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Refuse-derived fuels helpful in waste management

3rd March 2023


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The mining industry at large is embracing change and finding new ways to integrate innovative waste management strategies into its operations. There are various mines mitigating risks by conducting comprehensive environment impact assessments (EIAs) and implementing sustainable solutions for the full life cycle of the mine and adopting circular economy and zero waste to land (ZW2L) strategies.

Waste management solutions provider Interwaste MD Kate Stubbs says that one of the big areas of focus is finding alternative energy sources such as waste-derived fuel production facilities.

Several technologies are available to convert waste to energy. Conversely, she says Interwaste has pioneered two types of refuse-derived fuels (RDF) at their facilities in Germiston, one solid and one liquid, and are trying to convert as much industrial waste into the product as the current capacity allows.

RDF is a solid fuel source recovered through the shredding and bailing of certain pre-sorted dry industrial non-recyclable waste.

The RDF that Interwaste produces requires no heat for drying, it is cleaner and a much higher heating value similar to that of A-grade coal, thus forming a very suitable and robust alternative to fossil fuel use, says Stubbs.

Such fuels can be used within sole/co-feeding plants and replace conventional fuels in production plants for power, steam and heat generation, cement kilns and other suitable combustion installations.

Moreover, she says rubber is one of the biggest waste streams (tyres, conveyor belts) in the mining sector and can be put through an RDF process by using technology to strip out the wire, remove beading from road tyres, cut and shred the rubber down into specific sizes for RDF use in other industries.

Stubbs says, while this is in its infancy, there is a growing need for it and from a cost perspective, it can provide a good offtake for the mining sector when considering the reuse of existing waste, the savings in carbon emissions and its aiding responsible waste management. Other processes such as thermal destruction, gasification, pyrolysis, anaerobic digestion, and landfill gas recovery can also create an energy stream.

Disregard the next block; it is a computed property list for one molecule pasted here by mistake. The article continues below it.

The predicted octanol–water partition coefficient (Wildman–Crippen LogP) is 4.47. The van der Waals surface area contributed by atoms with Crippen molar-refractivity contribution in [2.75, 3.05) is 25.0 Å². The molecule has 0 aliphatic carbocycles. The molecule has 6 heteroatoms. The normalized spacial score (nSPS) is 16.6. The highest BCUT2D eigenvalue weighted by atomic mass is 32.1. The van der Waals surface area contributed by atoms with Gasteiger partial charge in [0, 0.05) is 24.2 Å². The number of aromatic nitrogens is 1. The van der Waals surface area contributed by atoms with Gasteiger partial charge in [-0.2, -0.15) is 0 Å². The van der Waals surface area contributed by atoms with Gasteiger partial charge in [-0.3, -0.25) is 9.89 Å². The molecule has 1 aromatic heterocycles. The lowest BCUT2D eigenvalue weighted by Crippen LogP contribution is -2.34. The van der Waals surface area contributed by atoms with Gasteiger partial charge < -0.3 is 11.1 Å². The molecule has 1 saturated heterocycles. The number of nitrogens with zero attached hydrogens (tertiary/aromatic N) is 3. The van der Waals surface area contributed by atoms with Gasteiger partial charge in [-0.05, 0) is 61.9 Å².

“Interwaste has a very successful campaign where it produces alternative fuel –  which is generated from blending suitable hazardous waste, such as hydrocarbon and chemical hazardous waste.”

The alternative fuel is currently transported to cement kilns, where it is then combusted through co-processing. This project is benchmarked to supply up to 1 000 t a month of consistent fuel a kiln.

Stubbs says that while South Africa’s mining sector only accounts for 1% of global mining exploration expenditure – waste management legislation is an ongoing pressure.

She adds that the mining sector produces a significant amount of waste, which has a large impact on the environment and communities across the country.

To mitigate this, the Polokwane Declaration initially set a target to achieve ZW2L by 2022. This was later amended to ensuring that “70% waste [was] diverted from landfills by 2022”.

ZW2L has been adopted by various mining giants, with vested interests and operations locally in support of its existing commitments to sustainable development, and to ensure compliance with the regulatory framework – this includes the National Environmental Management Act and the Waste Act.

The requirement to meet changing legislation has seen the mining sector focusing on eliminating unnecessary waste and waste generation, and to further optimising resource efficiency through sustainable product designs, recovery, reuse and recycling of products, or energy production.

This will be achieved by using the systematic application of the waste hierarchy – and implementing strategies to minimise and reduce the impact of such operations, says Stubbs.

“The positive results of remediation, removing and repurposing dormant mine dumps are now considered a de facto standard for operations.

“From a mining perspective, while this waste is not going back into the mining sector as yet, mining waste is used in such processing, contributing to a stronger reuse and repurpose mindset within the sector.”

Waste management in mining is evolving, with new sustainable and innovative solutions coming into play. As a result, mining waste management companies need to create tailored waste management services, which range from analysing and classifying waste streams; to aligning the processing thereof to current and future legislation, and then designing and implementing solutions that meet the mine’s goals, she concludes.

Edited by Nadine James
Features Deputy Editor


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